Jayant Narlikar. Photograph: Thulasi Kakkat / The Hindu.
Vandana Singh. Photograph: ASU.edu.
When writers tell stories in their ‘mother’ tongue, perhaps fiction becomes more real. After comparing Hindi and English translations of Jayant Narlikar’s Marathi science fiction novella, “The Cosmic Explosion,”  at Sahitya Akademi bookstore in New Delhi, I decided to bring home its Hindi version. I thought the Hindi translation would be closer to the original as the language reflected the native characters, sounds and settings better than the English translation.
Once home, “The Cosmic Explosion” was soon lost among the menagerie of books-to-read. When I finally got around to reading it, I was amazed to spot a page-turner rooted in Indian culture, history and landscape with a genuine scientific spirit at its core. Plus it was interesting to note the parallels between the imaginary worlds of Jayant Narlikar and Vandana Singh. Both Narlikar and Singh are Indian-origin scientists and writers. Even though they are very different writers, Singh is a huge fan of Narlikar’s stories. And I could see some of their concerns and themes overlap.
Jayant Vishnu Narlikar (born 1938) is an astrophysicist from Cambridge. He has worked with leading scientists of his generation; real science, not fantasy or mythology, informs his work. A Padma Vibhushan laureate and proponent of steady state cosmology, Narlikar has written several fiction and non-fiction books, and his interviews are filled with interesting anecdotes:
“I knew [Stephen Hawking] at a time when he was a normal healthy person. I remember during our summer vacation at Greenwich observatory, we were not doing much research, it was the beginning of research. He was still an undergraduate, one year behind me, but at Oxford. He joined Cambridge after graduating from Oxford. At the end of the five or six week course all the students had organized a table-tennis tournament. In the final I was playing Hawking. I beat him, but he was very normal, that’s the point I am trying to make. 
In a 1995 Biblio article, “Stories of the Future,” Narlikar stated his preference for hard SF a bit harshly. He didn’t like the liberal use of the term “science fiction” when applied to the sub-genres of speculative fiction. “There is so much trash going under this genre with horror, black magic and fairytales essentially hijacking the true sprit of science fiction. This demeaning feature is reflected in the Indian version also, though to a lesser extent.”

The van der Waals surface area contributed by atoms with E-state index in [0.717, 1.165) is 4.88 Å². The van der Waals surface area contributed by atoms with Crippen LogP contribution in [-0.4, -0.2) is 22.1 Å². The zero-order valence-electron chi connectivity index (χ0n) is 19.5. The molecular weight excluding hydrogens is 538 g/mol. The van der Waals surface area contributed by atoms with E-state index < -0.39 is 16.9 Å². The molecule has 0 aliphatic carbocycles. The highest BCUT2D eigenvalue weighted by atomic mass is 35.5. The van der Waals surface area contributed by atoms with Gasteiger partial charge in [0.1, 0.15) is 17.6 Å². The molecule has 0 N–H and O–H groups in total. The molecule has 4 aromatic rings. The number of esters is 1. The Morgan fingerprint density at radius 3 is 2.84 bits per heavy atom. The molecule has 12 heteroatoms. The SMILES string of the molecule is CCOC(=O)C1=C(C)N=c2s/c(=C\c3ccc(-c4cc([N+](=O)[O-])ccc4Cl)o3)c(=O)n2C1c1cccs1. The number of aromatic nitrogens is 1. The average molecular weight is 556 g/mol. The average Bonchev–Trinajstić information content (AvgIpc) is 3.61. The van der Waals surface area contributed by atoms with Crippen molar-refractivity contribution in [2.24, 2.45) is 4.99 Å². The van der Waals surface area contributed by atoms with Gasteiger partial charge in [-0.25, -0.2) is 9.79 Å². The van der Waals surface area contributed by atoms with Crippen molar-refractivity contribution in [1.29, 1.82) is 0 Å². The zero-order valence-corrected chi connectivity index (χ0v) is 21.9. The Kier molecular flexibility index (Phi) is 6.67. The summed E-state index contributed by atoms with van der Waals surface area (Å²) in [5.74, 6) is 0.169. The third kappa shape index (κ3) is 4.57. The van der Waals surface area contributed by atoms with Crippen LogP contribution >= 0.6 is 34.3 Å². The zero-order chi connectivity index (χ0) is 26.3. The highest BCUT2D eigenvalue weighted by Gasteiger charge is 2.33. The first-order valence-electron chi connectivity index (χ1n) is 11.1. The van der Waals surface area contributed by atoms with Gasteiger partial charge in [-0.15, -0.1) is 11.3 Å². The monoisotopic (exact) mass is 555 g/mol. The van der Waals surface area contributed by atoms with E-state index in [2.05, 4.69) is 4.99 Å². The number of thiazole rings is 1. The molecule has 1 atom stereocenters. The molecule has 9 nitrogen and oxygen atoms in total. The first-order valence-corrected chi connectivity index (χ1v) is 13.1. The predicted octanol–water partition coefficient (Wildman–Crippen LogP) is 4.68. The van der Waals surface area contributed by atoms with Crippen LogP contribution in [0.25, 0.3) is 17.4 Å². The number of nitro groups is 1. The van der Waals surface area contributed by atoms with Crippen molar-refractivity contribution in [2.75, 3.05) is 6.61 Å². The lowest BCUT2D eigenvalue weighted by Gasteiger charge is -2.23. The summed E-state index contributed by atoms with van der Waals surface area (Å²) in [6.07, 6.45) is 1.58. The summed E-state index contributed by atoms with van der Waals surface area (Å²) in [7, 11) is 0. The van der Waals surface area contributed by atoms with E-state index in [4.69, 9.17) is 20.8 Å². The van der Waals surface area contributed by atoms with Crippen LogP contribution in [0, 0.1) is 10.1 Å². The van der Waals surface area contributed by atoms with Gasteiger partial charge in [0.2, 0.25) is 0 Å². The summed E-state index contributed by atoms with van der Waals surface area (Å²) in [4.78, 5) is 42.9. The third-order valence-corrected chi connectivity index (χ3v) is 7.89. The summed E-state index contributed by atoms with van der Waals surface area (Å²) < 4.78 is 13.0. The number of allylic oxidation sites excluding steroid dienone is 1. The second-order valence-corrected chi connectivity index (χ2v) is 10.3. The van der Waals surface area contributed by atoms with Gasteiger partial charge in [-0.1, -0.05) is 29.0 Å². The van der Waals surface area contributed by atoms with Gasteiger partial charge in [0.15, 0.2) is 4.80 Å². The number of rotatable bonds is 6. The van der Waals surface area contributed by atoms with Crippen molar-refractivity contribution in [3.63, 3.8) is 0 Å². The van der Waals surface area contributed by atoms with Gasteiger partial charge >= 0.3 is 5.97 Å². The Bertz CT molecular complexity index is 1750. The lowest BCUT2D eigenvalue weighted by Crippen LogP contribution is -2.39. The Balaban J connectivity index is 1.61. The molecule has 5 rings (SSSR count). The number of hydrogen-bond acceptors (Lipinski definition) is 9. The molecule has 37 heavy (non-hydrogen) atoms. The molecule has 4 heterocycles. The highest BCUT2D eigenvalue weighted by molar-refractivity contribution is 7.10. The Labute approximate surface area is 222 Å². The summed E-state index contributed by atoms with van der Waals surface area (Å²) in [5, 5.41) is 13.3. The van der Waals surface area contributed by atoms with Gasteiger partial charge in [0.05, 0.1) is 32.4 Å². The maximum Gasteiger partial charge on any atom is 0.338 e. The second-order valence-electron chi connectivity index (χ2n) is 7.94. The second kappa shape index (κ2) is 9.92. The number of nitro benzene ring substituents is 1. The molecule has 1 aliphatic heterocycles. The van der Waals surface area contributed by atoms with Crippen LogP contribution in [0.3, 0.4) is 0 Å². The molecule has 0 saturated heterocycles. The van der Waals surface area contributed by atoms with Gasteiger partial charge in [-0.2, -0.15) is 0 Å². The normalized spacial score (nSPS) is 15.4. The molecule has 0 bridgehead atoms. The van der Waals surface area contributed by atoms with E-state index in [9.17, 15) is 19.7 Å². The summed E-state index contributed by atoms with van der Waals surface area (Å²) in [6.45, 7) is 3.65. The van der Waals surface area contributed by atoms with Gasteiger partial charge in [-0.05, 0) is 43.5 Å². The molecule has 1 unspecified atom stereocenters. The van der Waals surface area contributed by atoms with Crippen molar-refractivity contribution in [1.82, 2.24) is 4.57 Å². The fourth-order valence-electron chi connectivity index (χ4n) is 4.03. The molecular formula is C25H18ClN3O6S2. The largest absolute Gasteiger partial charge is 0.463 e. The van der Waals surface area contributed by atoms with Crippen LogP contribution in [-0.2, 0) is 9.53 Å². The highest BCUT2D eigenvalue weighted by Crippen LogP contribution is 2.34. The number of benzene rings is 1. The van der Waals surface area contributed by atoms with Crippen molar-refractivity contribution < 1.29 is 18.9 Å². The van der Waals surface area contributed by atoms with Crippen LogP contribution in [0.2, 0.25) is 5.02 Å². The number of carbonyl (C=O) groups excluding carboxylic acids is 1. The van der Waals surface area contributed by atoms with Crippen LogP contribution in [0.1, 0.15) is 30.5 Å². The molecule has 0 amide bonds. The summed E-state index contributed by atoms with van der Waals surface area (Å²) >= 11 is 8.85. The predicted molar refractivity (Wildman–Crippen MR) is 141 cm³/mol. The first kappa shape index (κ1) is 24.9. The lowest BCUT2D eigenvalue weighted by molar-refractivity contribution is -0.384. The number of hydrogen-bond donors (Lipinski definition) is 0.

It takes a scientist to ground his fiction in reality and science in a land of speculations and myths. As a hard SF writer, what Narlikar managed to accomplish in his native tongue is very admirable. While reading his stories, I couldn’t shake off the feeling that he was inviting us to take science seriously and write scientific stories rooted in the world most familiar to us. His work demonstrates how the “Indianness” of Indian science fiction comes from cultural ambience and setting rather than a distant, imagined culture or its geography.
In “Stories of the Future,” Narlikar praises Bal Phondke, a Marathi sci-fi writer, who edited It Happened Tomorrow (NBTI, 1993), a remarkable anthology of sci-fi stories by Bengali, Marathi, Tamil, Kannada, Oriya and Hindi writers. For Narlikar and Phodke, science fiction crosses boundaries of countries and puts forward an imagination rooted in scientific facts. “Even though there are some in this country who decry the science done today as Western,” Narlikar writes, “there is nothing in the truths discovered by science that has Western cultural values.” 
Let us examine two of Narlikar’s stories, “The Adventure” and “The Cosmic Explosion,” to see how these ideas play out in his science fiction.
“The Adventure” is perhaps Narlikar’s most widely read short story, also included in the 11th grade textbooks produced by the National Center for Education Research and Training (NCERT) in India. The story’s main protagonist is 55-year-old Professor Gangadharpant Gaitonde who is fond of presiding over public seminars and functions. He is actually looking forward to make a personal record by chairing the 1000th public function—a seminar on the Third Battle of Panipat. His 999th function, however, turns out to be a seminar on Catastrophe Theory. Soon afterwards, a catastrophe follows: he collides with a truck and vanishes into an alternate world.